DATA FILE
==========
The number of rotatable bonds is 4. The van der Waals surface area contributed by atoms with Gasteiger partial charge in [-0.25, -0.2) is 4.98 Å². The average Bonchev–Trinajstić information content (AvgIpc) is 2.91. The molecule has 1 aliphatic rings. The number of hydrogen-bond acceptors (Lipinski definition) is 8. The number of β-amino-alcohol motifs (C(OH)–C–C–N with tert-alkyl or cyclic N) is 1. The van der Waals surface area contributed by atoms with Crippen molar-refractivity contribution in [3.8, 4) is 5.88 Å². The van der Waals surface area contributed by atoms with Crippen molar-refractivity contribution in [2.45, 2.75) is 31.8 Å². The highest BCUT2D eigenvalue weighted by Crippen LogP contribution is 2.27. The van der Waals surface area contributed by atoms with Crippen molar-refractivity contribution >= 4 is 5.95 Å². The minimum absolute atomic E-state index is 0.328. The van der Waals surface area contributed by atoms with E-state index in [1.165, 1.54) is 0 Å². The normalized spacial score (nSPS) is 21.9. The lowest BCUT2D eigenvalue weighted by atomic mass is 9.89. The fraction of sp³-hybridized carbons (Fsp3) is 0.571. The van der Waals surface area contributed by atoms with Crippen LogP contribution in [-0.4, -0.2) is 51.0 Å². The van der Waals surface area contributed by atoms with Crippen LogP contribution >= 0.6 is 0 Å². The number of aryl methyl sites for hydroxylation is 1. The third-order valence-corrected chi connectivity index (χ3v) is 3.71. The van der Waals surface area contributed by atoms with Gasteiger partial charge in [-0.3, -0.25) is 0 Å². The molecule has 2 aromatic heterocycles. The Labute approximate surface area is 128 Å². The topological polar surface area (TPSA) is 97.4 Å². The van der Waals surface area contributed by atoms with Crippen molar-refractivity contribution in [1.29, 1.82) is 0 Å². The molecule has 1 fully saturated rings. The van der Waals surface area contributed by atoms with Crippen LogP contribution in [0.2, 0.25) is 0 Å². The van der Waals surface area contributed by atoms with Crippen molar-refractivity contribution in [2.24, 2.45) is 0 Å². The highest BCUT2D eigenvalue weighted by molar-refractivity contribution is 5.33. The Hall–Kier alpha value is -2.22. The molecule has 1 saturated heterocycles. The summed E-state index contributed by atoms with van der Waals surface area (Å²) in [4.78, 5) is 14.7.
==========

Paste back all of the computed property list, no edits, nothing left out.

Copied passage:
The number of rotatable bonds is 4. The van der Waals surface area contributed by atoms with Gasteiger partial charge in [-0.25, -0.2) is 4.98 Å². The average Bonchev–Trinajstić information content (AvgIpc) is 2.91. The molecule has 1 aliphatic rings. The number of hydrogen-bond acceptors (Lipinski definition) is 8. The number of β-amino-alcohol motifs (C(OH)–C–C–N with tert-alkyl or cyclic N) is 1. The van der Waals surface area contributed by atoms with Crippen molar-refractivity contribution in [3.8, 4) is 5.88 Å². The van der Waals surface area contributed by atoms with Crippen molar-refractivity contribution in [2.45, 2.75) is 31.8 Å². The highest BCUT2D eigenvalue weighted by Crippen LogP contribution is 2.27. The van der Waals surface area contributed by atoms with Crippen molar-refractivity contribution >= 4 is 5.95 Å². The minimum absolute atomic E-state index is 0.328. The van der Waals surface area contributed by atoms with E-state index in [1.165, 1.54) is 0 Å². The normalized spacial score (nSPS) is 21.9. The lowest BCUT2D eigenvalue weighted by atomic mass is 9.89. The fraction of sp³-hybridized carbons (Fsp3) is 0.571. The van der Waals surface area contributed by atoms with Crippen LogP contribution in [-0.4, -0.2) is 51.0 Å². The van der Waals surface area contributed by atoms with Crippen LogP contribution >= 0.6 is 0 Å². The number of aryl methyl sites for hydroxylation is 1. The third-order valence-corrected chi connectivity index (χ3v) is 3.71. The van der Waals surface area contributed by atoms with Gasteiger partial charge in [-0.3, -0.25) is 0 Å². The molecule has 2 aromatic heterocycles. The Labute approximate surface area is 128 Å². The topological polar surface area (TPSA) is 97.4 Å². The van der Waals surface area contributed by atoms with Crippen molar-refractivity contribution in [1.29, 1.82) is 0 Å². The molecule has 1 fully saturated rings. The van der Waals surface area contributed by atoms with Crippen LogP contribution in [0.2, 0.25) is 0 Å². The van der Waals surface area contributed by atoms with Crippen molar-refractivity contribution in [2.24, 2.45) is 0 Å². The highest BCUT2D eigenvalue weighted by molar-refractivity contribution is 5.33. The Hall–Kier alpha value is -2.22. The molecule has 1 saturated heterocycles. The summed E-state index contributed by atoms with van der Waals surface area (Å²) in [4.78, 5) is 14.7.